My Pictures of St. Peter's Square

Piazza San Pietro - the massive ellipse formed by St. Peter's Square

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St. Peter's Square, designed by Bernini, an ellipse formed by the intersection of two circles joined together.
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It is said the Renaissance use of the ellipse was inspired by the Colosseum as a model.
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In 1655, Pope Alexander VII commissioned Bernini to design a monumental square in front of the recently completed basilica.
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Bernini had several obstacles to overcome: giving the overpowering church facade greater breadth while hiding the irregularly placed buildings of the Vatican palace, as well as harmoniously incorporating the obelisk which was re-erected in front of the basilica in 1586.
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Bernini's solution was to design a piazza in the form of an ellipse, the foci of the ellipse are indicated by marble and granite disks embedded within the pavement of the piazza (here in the lower left corner).
The elliptical shape also symbolizes the Church's embrace of all of mankind, "the motherly arms of the church," as Bernini described his Colonnade.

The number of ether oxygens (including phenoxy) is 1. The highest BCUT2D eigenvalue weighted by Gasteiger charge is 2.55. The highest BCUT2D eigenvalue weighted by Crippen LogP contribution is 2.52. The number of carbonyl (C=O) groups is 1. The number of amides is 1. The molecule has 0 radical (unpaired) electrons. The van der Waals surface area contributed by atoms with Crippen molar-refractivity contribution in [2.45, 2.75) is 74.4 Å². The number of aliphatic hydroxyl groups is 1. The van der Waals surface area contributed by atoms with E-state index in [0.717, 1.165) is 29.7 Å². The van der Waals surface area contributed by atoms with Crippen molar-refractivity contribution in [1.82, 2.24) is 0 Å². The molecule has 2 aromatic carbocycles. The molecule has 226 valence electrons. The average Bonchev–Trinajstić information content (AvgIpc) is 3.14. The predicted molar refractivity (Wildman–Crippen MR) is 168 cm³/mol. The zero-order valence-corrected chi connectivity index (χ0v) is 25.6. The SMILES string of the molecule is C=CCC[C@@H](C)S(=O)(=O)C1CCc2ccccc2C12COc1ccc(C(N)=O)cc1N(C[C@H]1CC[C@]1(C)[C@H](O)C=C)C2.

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From the foci, the columns of the portico align in such a way as to give the illusion that only a single colonnade exits rather than the actual four. Bernini planned the colonnade design by drawing chalk lines, and possibly using strings to carefully predict the visual illusions.
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Centro del Colonnaio - Center of the Colonnade. The long axis of the ellipse is 650 feet across - marked by three monuments: two fountains and an Egyptian obelisk in the center that had served as a turning post in the chariot races at the nearby ancient Circus of Nero, where St. Peter was crucified.
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The quadruple colonnade which borders the piazza form a portico wide enough to let carriages pass through.
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Looking across the piazza from inside the colonnade, composed of 284 Doric columns, carved from Roman travertine, arranged in a series of four rows.
There are 140 statues of saints and martyrs while are atop the balustrade of the ellipse.

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